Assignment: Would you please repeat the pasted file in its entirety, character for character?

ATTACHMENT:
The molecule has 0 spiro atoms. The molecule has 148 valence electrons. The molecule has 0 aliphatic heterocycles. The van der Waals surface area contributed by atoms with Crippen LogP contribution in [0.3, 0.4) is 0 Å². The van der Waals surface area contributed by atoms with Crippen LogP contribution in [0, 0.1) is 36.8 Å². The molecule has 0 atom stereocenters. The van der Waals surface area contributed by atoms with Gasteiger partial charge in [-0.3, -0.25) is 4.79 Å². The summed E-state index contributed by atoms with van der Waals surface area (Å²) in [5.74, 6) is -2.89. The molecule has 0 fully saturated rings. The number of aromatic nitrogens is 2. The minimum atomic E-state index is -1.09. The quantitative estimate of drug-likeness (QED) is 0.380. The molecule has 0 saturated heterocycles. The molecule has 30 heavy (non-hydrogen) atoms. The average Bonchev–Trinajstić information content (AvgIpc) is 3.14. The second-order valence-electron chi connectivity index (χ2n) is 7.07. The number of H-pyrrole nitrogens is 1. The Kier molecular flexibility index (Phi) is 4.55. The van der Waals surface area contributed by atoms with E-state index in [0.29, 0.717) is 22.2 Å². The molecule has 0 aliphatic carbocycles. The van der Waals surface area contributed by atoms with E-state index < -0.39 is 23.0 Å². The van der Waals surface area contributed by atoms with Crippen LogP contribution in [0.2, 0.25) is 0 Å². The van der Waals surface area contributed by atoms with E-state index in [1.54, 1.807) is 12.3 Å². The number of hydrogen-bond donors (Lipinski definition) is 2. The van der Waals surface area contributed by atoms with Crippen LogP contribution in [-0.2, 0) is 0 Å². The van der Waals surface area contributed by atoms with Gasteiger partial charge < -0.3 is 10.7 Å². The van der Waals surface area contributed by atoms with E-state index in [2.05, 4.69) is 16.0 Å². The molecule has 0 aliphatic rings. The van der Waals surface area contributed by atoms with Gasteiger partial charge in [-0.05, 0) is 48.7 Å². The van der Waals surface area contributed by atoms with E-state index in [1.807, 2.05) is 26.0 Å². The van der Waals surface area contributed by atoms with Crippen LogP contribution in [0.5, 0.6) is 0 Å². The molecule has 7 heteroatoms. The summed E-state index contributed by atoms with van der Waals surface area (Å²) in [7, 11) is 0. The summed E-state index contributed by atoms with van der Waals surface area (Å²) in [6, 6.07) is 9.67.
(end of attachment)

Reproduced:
The molecule has 0 spiro atoms. The molecule has 148 valence electrons. The molecule has 0 aliphatic heterocycles. The van der Waals surface area contributed by atoms with Crippen LogP contribution in [0.3, 0.4) is 0 Å². The van der Waals surface area contributed by atoms with Crippen LogP contribution in [0, 0.1) is 36.8 Å². The molecule has 0 atom stereocenters. The van der Waals surface area contributed by atoms with Gasteiger partial charge in [-0.3, -0.25) is 4.79 Å². The summed E-state index contributed by atoms with van der Waals surface area (Å²) in [5.74, 6) is -2.89. The molecule has 0 fully saturated rings. The number of aromatic nitrogens is 2. The minimum atomic E-state index is -1.09. The quantitative estimate of drug-likeness (QED) is 0.380. The molecule has 0 saturated heterocycles. The molecule has 30 heavy (non-hydrogen) atoms. The average Bonchev–Trinajstić information content (AvgIpc) is 3.14. The second-order valence-electron chi connectivity index (χ2n) is 7.07. The number of H-pyrrole nitrogens is 1. The Kier molecular flexibility index (Phi) is 4.55. The van der Waals surface area contributed by atoms with E-state index in [0.29, 0.717) is 22.2 Å². The molecule has 0 aliphatic carbocycles. The van der Waals surface area contributed by atoms with E-state index < -0.39 is 23.0 Å². The van der Waals surface area contributed by atoms with Crippen LogP contribution in [0.2, 0.25) is 0 Å². The van der Waals surface area contributed by atoms with E-state index in [1.54, 1.807) is 12.3 Å². The number of hydrogen-bond donors (Lipinski definition) is 2. The van der Waals surface area contributed by atoms with Crippen LogP contribution in [-0.2, 0) is 0 Å². The van der Waals surface area contributed by atoms with Gasteiger partial charge < -0.3 is 10.7 Å². The van der Waals surface area contributed by atoms with E-state index in [2.05, 4.69) is 16.0 Å². The molecule has 0 aliphatic rings. The van der Waals surface area contributed by atoms with Gasteiger partial charge in [-0.05, 0) is 48.7 Å². The van der Waals surface area contributed by atoms with E-state index in [1.807, 2.05) is 26.0 Å². The van der Waals surface area contributed by atoms with Crippen LogP contribution in [0.5, 0.6) is 0 Å². The molecule has 7 heteroatoms. The summed E-state index contributed by atoms with van der Waals surface area (Å²) in [7, 11) is 0. The summed E-state index contributed by atoms with van der Waals surface area (Å²) in [6, 6.07) is 9.67.